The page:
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Reprieve for Greek state broadcaster, for now

By Elinda Labropoulou and Melissa Gray, CNN
updated 6:46 PM EDT, Mon June 17, 2013
Employees secure a protest banner at the headquarters of the Greek public broadcaster ERT on June 13 in Athens, Greece.
Employees secure a protest banner at the headquarters of the Greek public broadcaster ERT on June 13 in Athens, Greece.
STORY HIGHLIGHTS
  • Greece's top court orders the government to resume state broadcasts
  • State broadcaster ERT will air only until a new media group is created
  • The court partially overturns the government's decision to suspend ERT
  • The government's decision was a budget-cutting move

Athens, Greece (CNN) -- Greece's top court ordered the government Monday to restart state broadcaster ERT, but only until it can set up a new media entity.

The order partially overturns the government's controversial decision last week to take ERT off the air while it creates a smaller broadcaster with fewer staff as a budget-cutting move.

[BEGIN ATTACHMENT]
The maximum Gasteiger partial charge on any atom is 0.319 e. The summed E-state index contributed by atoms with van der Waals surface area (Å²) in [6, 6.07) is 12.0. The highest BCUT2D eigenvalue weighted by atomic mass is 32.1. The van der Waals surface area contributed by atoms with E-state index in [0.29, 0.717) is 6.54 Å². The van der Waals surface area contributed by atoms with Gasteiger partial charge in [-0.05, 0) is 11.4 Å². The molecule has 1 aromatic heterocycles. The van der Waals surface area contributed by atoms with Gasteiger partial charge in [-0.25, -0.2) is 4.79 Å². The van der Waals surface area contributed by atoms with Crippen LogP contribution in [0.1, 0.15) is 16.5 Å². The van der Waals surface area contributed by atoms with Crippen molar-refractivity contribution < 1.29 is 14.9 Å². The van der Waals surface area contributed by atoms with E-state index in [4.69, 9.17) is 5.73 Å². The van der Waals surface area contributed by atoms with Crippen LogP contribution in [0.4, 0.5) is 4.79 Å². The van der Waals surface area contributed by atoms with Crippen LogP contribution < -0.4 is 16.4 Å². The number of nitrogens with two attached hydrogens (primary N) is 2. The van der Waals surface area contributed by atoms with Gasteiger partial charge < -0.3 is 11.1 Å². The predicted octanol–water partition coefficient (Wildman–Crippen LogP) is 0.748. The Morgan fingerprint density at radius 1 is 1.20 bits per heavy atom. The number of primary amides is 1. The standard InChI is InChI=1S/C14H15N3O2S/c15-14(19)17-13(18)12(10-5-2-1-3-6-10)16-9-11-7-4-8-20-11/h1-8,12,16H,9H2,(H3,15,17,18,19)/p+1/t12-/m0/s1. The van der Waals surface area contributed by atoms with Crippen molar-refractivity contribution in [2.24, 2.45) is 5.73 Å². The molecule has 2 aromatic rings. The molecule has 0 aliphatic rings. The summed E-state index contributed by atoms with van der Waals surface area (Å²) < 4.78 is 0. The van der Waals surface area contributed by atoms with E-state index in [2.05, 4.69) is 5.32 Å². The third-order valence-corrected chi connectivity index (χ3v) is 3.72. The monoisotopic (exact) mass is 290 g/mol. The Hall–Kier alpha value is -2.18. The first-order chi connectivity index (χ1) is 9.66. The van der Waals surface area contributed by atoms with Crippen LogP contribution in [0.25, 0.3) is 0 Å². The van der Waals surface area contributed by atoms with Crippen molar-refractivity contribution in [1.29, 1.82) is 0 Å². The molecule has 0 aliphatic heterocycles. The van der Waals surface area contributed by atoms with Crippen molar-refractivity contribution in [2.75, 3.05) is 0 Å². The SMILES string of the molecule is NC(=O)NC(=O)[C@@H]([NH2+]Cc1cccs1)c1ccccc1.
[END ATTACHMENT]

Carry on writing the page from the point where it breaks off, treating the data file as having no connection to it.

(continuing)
The court ruled a "minimum transmission" must be restored at ERT in order to serve the public interest until the new broadcaster is ready.

There was no immediate response from the coalition government, whose leaders are still holding talks on ERT's future.

Off air, out of work for Greece's ERT TV

The government's decision to suspend ERT led to protests and prompted the European Broadcast Union president to urge Greece to reconsider.

ERT's TV channels and radio services were pulled off the air early Wednesday, although some employees have continued to broadcast via the Internet. ERT said the decision meant 2,656 employees would lose their jobs.

Greek unions also vowed to fight the decision, which comes as the country struggles with a mountain of debt, soaring unemployment and a lengthy recession.

To meet its commitments to its creditors -- the European Commission, European Central Bank and International Monetary Fund -- the Greek government must dismiss 2,000 people from the wider public sector by the end of the year and 15,000 by the end of 2014.

Journalist Elinda Labropoulou reported from Athens and CNN's Melissa Gray from Atlanta.

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